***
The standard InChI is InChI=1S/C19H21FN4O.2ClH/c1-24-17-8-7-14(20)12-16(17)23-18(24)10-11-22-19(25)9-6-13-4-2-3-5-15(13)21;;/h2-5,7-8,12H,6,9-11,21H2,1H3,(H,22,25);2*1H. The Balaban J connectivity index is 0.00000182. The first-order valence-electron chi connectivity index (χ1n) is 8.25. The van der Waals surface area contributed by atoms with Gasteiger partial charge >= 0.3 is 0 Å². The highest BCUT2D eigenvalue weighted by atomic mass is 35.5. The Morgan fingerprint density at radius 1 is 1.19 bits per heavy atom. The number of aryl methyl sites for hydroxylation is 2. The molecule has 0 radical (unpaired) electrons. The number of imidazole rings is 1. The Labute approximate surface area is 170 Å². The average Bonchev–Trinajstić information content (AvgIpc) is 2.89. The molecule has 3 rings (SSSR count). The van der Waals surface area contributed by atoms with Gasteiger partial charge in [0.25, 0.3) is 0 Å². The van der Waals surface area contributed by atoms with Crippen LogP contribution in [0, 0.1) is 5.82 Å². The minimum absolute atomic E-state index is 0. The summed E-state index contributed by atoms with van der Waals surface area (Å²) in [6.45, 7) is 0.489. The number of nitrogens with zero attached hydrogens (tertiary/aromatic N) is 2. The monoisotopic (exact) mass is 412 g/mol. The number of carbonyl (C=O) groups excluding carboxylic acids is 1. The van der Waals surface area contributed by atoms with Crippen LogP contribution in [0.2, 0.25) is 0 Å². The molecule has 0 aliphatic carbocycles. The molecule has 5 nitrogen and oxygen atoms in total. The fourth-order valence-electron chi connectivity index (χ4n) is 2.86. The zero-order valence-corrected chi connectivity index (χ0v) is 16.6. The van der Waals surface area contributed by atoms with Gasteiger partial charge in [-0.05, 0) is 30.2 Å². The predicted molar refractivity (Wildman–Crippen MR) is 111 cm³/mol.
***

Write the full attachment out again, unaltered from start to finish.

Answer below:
The standard InChI is InChI=1S/C19H21FN4O.2ClH/c1-24-17-8-7-14(20)12-16(17)23-18(24)10-11-22-19(25)9-6-13-4-2-3-5-15(13)21;;/h2-5,7-8,12H,6,9-11,21H2,1H3,(H,22,25);2*1H. The Balaban J connectivity index is 0.00000182. The first-order valence-electron chi connectivity index (χ1n) is 8.25. The van der Waals surface area contributed by atoms with Gasteiger partial charge >= 0.3 is 0 Å². The highest BCUT2D eigenvalue weighted by atomic mass is 35.5. The Morgan fingerprint density at radius 1 is 1.19 bits per heavy atom. The number of aryl methyl sites for hydroxylation is 2. The molecule has 0 radical (unpaired) electrons. The number of imidazole rings is 1. The Labute approximate surface area is 170 Å². The average Bonchev–Trinajstić information content (AvgIpc) is 2.89. The molecule has 3 rings (SSSR count). The van der Waals surface area contributed by atoms with Gasteiger partial charge in [0.25, 0.3) is 0 Å². The van der Waals surface area contributed by atoms with Crippen LogP contribution in [0, 0.1) is 5.82 Å². The minimum absolute atomic E-state index is 0. The summed E-state index contributed by atoms with van der Waals surface area (Å²) in [6.45, 7) is 0.489. The number of nitrogens with zero attached hydrogens (tertiary/aromatic N) is 2. The monoisotopic (exact) mass is 412 g/mol. The number of carbonyl (C=O) groups excluding carboxylic acids is 1. The van der Waals surface area contributed by atoms with Crippen LogP contribution in [0.2, 0.25) is 0 Å². The molecule has 0 aliphatic carbocycles. The molecule has 5 nitrogen and oxygen atoms in total. The fourth-order valence-electron chi connectivity index (χ4n) is 2.86. The zero-order valence-corrected chi connectivity index (χ0v) is 16.6. The van der Waals surface area contributed by atoms with Gasteiger partial charge in [-0.05, 0) is 30.2 Å². The predicted molar refractivity (Wildman–Crippen MR) is 111 cm³/mol.